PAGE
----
Law Office of Charles W. Cope, PLLC | Senator Levin Reacts to BEPS
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  • Senator Levin Reacts to BEPS
    September 2013
    In erlier posts we have discussed the activities of the Permanent Subcommittee on Investigations (the “Subcommittee”) of the U.S. Senate Homeland Security and Government Affairs Committee, which is chaired by Senator Carl Levin (Democrat, Michigan ), including the Subcommittee's hearings on tax planning carry out by various U.S. multinationals. We have also noted the ongoing work of the OECD and the G-20 countries in combating BEPS -- base erosion and profit shifting -- and mentioned the muted U.S. response to that effort so far.
    Although the U.S. Constitution requires tax legislation to arise in the House of Representatives,[2] and although the Senate Finance Committee is the committee that considers tax legislation in the Senate, any representative or senator may introduce tax legislation. Thus, notwithstanding the fact that neither the House Ways and Means Committee nor the Senate Finance Committee has introduced tax legislation addressing BEPS, Sen. Levin and some of his colleagues did so on September 19, 2013. Their bill is known as the "Stop Tax Haven Abuse Act.[3]"
    Although this bill may appear to be a somewhat quixotic gesture (it unlikely to ever be considered by the full Senate) elements of the bill are worth noting because they may ultimately make their way into tax legislation that the Congress might one day enact to address BEPS. Notable provisions include:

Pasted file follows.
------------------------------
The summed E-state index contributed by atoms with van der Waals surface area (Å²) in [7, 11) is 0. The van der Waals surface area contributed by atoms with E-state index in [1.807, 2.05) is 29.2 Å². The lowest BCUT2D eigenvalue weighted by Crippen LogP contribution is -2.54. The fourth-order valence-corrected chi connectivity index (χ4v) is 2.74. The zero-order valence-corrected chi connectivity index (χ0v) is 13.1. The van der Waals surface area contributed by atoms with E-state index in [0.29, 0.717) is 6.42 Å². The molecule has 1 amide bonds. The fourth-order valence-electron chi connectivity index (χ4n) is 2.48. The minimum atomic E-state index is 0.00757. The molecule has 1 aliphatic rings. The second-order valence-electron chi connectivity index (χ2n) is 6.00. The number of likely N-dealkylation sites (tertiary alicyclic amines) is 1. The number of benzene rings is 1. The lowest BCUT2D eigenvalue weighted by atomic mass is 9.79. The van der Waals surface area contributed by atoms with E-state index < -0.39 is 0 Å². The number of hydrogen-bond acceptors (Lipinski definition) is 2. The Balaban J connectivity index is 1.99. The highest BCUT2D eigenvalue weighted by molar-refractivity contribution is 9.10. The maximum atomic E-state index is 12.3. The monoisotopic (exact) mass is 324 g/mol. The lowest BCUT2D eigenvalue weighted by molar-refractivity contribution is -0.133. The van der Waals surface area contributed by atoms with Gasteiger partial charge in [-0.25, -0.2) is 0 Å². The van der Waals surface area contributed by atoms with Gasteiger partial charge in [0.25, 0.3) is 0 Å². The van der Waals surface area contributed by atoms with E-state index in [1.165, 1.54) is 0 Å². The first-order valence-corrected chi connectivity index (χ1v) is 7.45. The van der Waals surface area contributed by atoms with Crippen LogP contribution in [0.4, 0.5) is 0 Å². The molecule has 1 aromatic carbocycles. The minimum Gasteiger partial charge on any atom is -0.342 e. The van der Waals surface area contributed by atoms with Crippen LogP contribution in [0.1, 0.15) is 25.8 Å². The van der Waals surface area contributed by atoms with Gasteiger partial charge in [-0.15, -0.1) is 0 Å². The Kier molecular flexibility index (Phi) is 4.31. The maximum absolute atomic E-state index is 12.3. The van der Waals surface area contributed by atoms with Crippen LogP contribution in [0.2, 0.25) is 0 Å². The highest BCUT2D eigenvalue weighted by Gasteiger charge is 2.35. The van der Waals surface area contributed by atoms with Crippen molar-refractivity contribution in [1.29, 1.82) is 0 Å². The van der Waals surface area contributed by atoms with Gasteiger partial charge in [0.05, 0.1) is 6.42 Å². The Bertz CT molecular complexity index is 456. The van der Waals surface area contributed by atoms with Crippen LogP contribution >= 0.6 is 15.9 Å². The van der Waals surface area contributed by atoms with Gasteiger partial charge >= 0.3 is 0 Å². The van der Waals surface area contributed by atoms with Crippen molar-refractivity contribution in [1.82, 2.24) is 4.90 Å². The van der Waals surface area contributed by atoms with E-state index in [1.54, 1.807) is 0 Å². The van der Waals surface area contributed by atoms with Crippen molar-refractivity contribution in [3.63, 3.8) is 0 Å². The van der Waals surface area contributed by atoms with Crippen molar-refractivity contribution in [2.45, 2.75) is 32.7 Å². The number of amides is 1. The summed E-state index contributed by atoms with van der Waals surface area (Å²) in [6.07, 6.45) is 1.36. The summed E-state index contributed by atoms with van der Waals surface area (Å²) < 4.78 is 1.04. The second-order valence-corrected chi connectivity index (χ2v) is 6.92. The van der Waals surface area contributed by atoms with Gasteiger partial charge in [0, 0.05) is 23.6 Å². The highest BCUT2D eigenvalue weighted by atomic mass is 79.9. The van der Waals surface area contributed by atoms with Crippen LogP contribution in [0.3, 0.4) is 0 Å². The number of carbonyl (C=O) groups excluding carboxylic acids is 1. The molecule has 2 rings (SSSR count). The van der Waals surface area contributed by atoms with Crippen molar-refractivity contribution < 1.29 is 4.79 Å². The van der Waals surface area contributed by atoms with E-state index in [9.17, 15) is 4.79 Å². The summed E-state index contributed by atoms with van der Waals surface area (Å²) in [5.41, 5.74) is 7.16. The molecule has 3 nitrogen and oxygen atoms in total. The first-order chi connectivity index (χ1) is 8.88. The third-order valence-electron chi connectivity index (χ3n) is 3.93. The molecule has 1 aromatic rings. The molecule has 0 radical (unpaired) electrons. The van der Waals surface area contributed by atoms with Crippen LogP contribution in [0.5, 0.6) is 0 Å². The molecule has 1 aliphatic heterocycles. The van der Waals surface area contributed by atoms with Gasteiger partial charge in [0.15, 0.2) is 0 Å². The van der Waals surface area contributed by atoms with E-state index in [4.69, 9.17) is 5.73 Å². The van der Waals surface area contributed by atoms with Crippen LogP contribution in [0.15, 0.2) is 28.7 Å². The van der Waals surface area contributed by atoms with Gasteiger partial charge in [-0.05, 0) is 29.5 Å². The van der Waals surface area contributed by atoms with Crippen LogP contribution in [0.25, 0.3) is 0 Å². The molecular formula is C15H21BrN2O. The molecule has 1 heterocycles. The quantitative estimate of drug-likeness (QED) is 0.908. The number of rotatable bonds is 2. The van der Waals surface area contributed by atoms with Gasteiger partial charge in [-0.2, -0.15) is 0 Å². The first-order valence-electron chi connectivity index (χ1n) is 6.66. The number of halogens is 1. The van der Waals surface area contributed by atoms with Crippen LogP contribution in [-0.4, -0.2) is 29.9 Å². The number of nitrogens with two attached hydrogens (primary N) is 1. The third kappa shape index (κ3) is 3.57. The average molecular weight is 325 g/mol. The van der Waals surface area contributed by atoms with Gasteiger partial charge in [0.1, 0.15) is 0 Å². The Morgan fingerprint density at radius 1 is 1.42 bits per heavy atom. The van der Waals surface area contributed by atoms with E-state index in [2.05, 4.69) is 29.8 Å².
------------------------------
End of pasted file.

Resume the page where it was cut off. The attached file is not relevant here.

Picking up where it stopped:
• Treating certain foreign corporations (i.e. those that are publicly traded or that have more than $50 million of assets) as U.S. corporations if they are directly or indirectly primarily managed in the United States; 
    • Amending the Securities Exchange Act of 1934 to require companies subject to the Act to report results on a country- by- country basis, including earnings and taxes paid; 
    • Taxing currently the “foreign base company excess intangible income” of a controlled foreign corporation; and 
    • Prohibiting foreign business entities from electing to be disregarded as separate from their owner for U.S. federal income tax purposes (i.e., eliminating “check the box” elections for foreign business entities).
    These provisions, if enacted, would significantly increase the U.S. income tax liability of many major U.S. multinationals.  In the current environment, unless paired with a reduction in corporate income tax rates, such provisions are unlikely to garner much support in Congress.
    [2] Tax legislation falls within the jurisdiction of the House Ways and Means Committee.
    [3] Available at: